If a friend weeps at what is beautiful, don’t tell them they are wasting their tears. If you deny a person beauty, in the name of God, he may reject Him, He who is beauty itself. If you say beauty belongs to the Evil One, you are aiding in Satan’s most devious ploy.

Instead, Christians should tell these pilgrims that their desire for beauty is as natural to the creature as the hunger for goodness and truth. Tell them that beauty can be the way, and then tell them about the beauty of Christ and His cross.

Even better, Christians should show them the art that Christians have produced to glorify Him – art so great and lasting that it is gazed upon every day by millions who don’t even share the faith that inspired it.

Show them that before there was Hollywood, there were poets, composers, painters, architects, novelists, and sculptors that dwarf all but a few who have created films over the past one hundred years.

This is not meant as a dispensable addendum to faith or to the evangelical witness; the fullness of our Christian witness demands it.

As von Balthasar wrote at the beginning of his incomparable To the Glory of the Lord:

Our situation today shows that beauty demands for itself at least as much courage and decision as do truth and goodness, and she will not allow herself to be separated and banned from her two sisters without taking them along with herself in an act of mysterious vengeance. We can be sure that whoever sneers at her name as if she were the ornament of a bourgeois past – whether he admits it or not – can no longer pray and soon will no longer be able to love.

By Deal Hudson

Deal W. Hudson was born November 20, 1949 in Denver, CO, to Emmie and Jack Hudson, both native Texans. Dr. Hudson had an older sister Ruth, and eventually, a younger sister, Elizabeth. Emmie Hudson, Ruth Hudson and Elizabeth Hudson now live in Houston, TX; Jack Hudson passed away some years ago. The late Jack Hudson was a captain for Braniff Airlines in Denver at the time of Dr. Hudson’s birth. Later the family moved to Kansas City when his father joined the Federal Aviation Agency. From Kansas City, the Hudson family moved to Minneapolis, then to Massapequa, NY, and finally to Alexandria, VA, where they first occupied a home overlooking the Potomac River adjacent to the Mount Vernon estate. After a year, the family moved to a home on Tarpon Lane a few houses up the street from the Yacht Haven boat docks. Dr. Hudson attended Mt. Vernon Elementary School from grades 4 to 6 and has a special gratitude for the teaching of Mr. Hoppe who first told him was a ‘smart lad.’ Having moved with his family to Fort Worth, TX in 1960, Dr. Hudson attended William Monnig Junior High and Arlington Heights HS. In high school, Dr. Hudson was captain of the golf team, editor of the literary magazine (Guerdon), and performed the role of Peter in the ‘The Diary of Anne Frank’ during his senior year. Dr. Hudson graduated cum laude with a major in philosophy from the University of Texas-Austin in 1971 where his undergraduate advisor was Prof. John Silber. His teachers at the University of Texas included Prof. Louis Mackey and Prof. Larry Caroline. Dr. Hudson minored in both classics and English literature. Dr. Hudson lived in Atlanta from 1974-1989, where he attended Emory University, receiving a Phd from the Graduate Institute for the LIberal Arts. He also taught philosophy at Mercer University in Atlanta from 1980-89. In 1989 Dr. Hudson and his family left Atlanta when he was hired to teach philosophy at Fordham University in the Bronx. Dr. Hudson taught at Fordham, and also part-time at New York University, from 1989 to 1994. Dr. Hudson first came to Atlanta in after graduation from Princeton Theological Seminary (PTS) with an M.Div. While at PTS, Dr. Hudson managed the Baptist Student Union at Princeton University and became its first director. Dr. Hudson also was licensed at a minister in the Southern Baptist Convention at Madison Baptist Church in Madison, NJ. Dr. Hudson’s primary area of study at PTS was the history of Christian doctrine which he pursued with Dr. Karlfried Froelich. In 1984 Dr. Hudson was received in the Catholic Church by Msgr. Richard Lopez, with the special permission of Archbishop Thomas A. Donnellan, at the chapel of Our Lady of Perpetual Help Cancer Home in Atlanta. Dr. Hudson has been married twenty-five years to Theresa Carver Hudson and they have two children, Hannah Clare, 23, and Cyprian Joseph (Chip), 15, adopted from Romania when he was three years old. The Hudson family has lived in Fairfax, VA for more than fifteen years, after having lived five years in Bronxville, NY and a year in Atlanta, GA, where Theresa and Deal were married.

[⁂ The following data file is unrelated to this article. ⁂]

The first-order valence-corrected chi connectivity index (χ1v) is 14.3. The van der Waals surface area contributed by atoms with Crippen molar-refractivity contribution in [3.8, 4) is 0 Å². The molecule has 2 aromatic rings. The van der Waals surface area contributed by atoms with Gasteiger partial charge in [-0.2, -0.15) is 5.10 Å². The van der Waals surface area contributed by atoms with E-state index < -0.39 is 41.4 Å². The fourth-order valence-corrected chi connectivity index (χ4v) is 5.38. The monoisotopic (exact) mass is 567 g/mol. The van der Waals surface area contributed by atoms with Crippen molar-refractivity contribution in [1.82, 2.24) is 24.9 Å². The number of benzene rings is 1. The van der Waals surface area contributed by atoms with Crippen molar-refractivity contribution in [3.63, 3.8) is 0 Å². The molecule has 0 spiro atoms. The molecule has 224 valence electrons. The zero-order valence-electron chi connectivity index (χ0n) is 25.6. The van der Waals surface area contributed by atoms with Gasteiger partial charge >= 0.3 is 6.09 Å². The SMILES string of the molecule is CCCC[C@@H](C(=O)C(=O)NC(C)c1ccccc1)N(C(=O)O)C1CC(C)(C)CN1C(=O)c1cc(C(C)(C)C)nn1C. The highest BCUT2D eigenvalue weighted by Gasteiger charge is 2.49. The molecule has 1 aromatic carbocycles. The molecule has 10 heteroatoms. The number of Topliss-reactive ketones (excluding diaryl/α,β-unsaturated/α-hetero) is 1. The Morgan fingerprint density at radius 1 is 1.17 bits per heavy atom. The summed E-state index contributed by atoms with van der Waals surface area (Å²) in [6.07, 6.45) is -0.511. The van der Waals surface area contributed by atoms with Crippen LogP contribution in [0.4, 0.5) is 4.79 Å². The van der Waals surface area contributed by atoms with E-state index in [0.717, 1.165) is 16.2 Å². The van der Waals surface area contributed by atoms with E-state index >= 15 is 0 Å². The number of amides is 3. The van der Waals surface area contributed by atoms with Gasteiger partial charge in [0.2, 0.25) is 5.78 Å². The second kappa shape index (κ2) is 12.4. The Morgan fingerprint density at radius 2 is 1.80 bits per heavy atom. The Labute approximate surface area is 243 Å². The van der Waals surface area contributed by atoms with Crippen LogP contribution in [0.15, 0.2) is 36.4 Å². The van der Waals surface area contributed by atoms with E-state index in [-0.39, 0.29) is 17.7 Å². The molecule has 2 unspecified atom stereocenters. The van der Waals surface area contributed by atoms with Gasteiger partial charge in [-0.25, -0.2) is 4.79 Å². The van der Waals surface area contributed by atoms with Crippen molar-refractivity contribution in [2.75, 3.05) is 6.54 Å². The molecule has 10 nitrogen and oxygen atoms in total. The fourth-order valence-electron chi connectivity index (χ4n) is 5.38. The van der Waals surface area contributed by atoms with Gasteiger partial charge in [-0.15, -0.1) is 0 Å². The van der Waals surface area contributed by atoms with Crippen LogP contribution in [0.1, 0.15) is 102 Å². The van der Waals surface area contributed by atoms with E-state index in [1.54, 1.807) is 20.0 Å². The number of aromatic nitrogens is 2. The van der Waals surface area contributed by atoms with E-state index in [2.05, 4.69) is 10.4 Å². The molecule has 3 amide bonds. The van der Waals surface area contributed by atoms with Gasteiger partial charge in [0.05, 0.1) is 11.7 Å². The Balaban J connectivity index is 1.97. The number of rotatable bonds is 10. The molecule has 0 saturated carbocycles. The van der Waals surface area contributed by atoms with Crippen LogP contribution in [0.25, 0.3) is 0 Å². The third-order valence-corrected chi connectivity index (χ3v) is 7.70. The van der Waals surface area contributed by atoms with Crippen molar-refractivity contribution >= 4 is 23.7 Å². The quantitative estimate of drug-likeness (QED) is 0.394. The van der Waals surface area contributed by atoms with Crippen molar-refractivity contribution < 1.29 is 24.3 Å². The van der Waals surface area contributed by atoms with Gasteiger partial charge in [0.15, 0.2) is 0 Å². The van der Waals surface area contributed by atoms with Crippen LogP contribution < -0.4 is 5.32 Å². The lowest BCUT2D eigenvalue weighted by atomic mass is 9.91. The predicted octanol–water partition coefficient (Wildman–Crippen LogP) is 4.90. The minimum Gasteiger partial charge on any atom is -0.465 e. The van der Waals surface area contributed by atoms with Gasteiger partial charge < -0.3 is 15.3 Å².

Leave a comment

Fill in your details below or click an icon to log in:

WordPress.com Logo

You are commenting using your WordPress.com account. Log Out /  Change )

Google photo

You are commenting using your Google account. Log Out /  Change )

Twitter picture

You are commenting using your Twitter account. Log Out /  Change )

Facebook photo

You are commenting using your Facebook account. Log Out /  Change )

Connecting to %s